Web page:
Cookie policy notice

By continuing to use this site you agree to our cookies policy below:
Since 26 May 2011, the law now states that cookies on websites can ony be used with your specific consent. Cookies allow us to ensure that you enjoy the best browsing experience.

This site is intended for health professionals only

At the heart of general practice since 1960

Great run as practice team raises £2,000

GPs need to persuade asthma patients to take inhaled steroids at the onset of worsening symptoms rather than relying solely on bronchodilators, a major new study concludes.

The Europe-wide INSPIRE study found patients were missing a 'window of opportunity' to prevent asthma attacks ­ largely because they responded to symptoms by taking the 'wrong medication'.

As a result, INSPIRE found 47 per cent of asthma patients on maintenance medication were uncontrolled, with an average of 14 'worsenings' a year. A further 21 per cent were not well controlled and had an average of seven exacerbations.

Study leader Professor Martyn Partridge, professor of respiratory medicine at Imperial College London, said: 'For 15 years the British guidelines have made it clear patients should be given the skills to manage their own asthma and this is clearly not happening. We are finding ongoing morbidity even in people on regular maintenance therapy ­ they recognise they are getting worse but take the wrong medication.'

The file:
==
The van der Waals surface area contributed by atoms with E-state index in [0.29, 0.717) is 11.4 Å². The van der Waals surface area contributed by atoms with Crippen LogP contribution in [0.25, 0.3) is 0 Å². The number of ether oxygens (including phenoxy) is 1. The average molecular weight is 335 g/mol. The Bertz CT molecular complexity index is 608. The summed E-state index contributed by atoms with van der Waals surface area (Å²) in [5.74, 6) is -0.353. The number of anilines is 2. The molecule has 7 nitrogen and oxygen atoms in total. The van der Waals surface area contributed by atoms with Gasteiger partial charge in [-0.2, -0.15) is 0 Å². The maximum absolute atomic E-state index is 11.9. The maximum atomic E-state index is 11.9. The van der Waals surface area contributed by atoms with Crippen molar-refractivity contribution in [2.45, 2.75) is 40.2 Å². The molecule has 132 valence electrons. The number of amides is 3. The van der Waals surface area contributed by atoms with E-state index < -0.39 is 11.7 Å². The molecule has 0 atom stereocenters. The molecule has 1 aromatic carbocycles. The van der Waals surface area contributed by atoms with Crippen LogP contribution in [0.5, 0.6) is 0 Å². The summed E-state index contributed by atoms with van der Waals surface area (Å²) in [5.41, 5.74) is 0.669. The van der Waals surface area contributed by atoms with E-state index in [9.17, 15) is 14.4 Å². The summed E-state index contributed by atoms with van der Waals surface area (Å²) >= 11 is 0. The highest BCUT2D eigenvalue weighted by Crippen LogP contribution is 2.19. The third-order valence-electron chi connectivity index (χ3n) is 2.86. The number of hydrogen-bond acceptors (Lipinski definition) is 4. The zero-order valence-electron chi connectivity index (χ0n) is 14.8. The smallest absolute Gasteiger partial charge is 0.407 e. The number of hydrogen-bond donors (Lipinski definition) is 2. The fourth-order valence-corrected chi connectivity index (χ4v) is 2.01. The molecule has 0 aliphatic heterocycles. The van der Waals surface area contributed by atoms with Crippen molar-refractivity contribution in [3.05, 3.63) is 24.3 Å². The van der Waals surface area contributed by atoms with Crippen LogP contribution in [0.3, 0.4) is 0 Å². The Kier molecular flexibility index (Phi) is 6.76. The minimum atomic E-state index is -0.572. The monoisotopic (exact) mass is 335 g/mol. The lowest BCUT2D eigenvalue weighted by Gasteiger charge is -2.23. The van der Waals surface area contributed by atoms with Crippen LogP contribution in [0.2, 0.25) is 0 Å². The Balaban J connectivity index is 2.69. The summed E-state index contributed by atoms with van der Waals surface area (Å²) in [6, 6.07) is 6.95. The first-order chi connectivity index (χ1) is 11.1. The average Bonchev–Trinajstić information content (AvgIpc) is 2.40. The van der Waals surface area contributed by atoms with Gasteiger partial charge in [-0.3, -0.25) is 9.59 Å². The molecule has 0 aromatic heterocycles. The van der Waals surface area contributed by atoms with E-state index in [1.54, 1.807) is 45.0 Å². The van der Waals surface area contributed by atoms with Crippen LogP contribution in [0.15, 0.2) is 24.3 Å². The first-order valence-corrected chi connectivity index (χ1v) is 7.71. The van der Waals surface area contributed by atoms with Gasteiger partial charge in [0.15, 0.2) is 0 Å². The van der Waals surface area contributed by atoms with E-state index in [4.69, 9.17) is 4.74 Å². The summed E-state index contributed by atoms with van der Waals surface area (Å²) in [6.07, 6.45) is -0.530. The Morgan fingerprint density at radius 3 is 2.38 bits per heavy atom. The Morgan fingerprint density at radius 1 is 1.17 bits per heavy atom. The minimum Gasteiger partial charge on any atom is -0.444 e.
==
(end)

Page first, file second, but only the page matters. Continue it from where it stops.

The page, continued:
The INSPIRE study, presented at this week's European Respiratory Society conference in Copenhagen, Denmark, found the mean period from early signs to peak symptoms of a worsening was six days. The researchers said this provided a clear window of opportunity for prevention ­ given adequate patient awareness.

But the study found the most common response to signs of worsening was to increase use of short-acting ?-agonists. Inhaled steroid use was increased only when the worsening reached its peak.

Dr Dermot Ryan, a GP in Loughborough, Leicestershire, and member of the British Thoracic Society, said: 'There's a big failure in the UK ­ and in most European countries but the UK in particular ­ to educate patients as to what they should be doing if their symptoms get worse.'

Dr Tony Crockett, a GP in Shrivenham in Wiltshire and hospital practitioner in asthma, said inhaled steroids could be increased up to four times and short-acting bronchodilators rapidly increased to maximum.

Researchers interviewed 1,921 adults with asthma in eight countries.

Study proposals

to improve

patient control

·Check inhaler technique

·Ask the RCP three questions

·Give patient a written asthma action plan

By Daniel Cressey

Rate this article 

Click to rate

  • 1 star out of 5
  • 2 stars out of 5
  • 3 stars out of 5
  • 4 stars out of 5
  • 5 stars out of 5

0 out of 5 stars

Have your say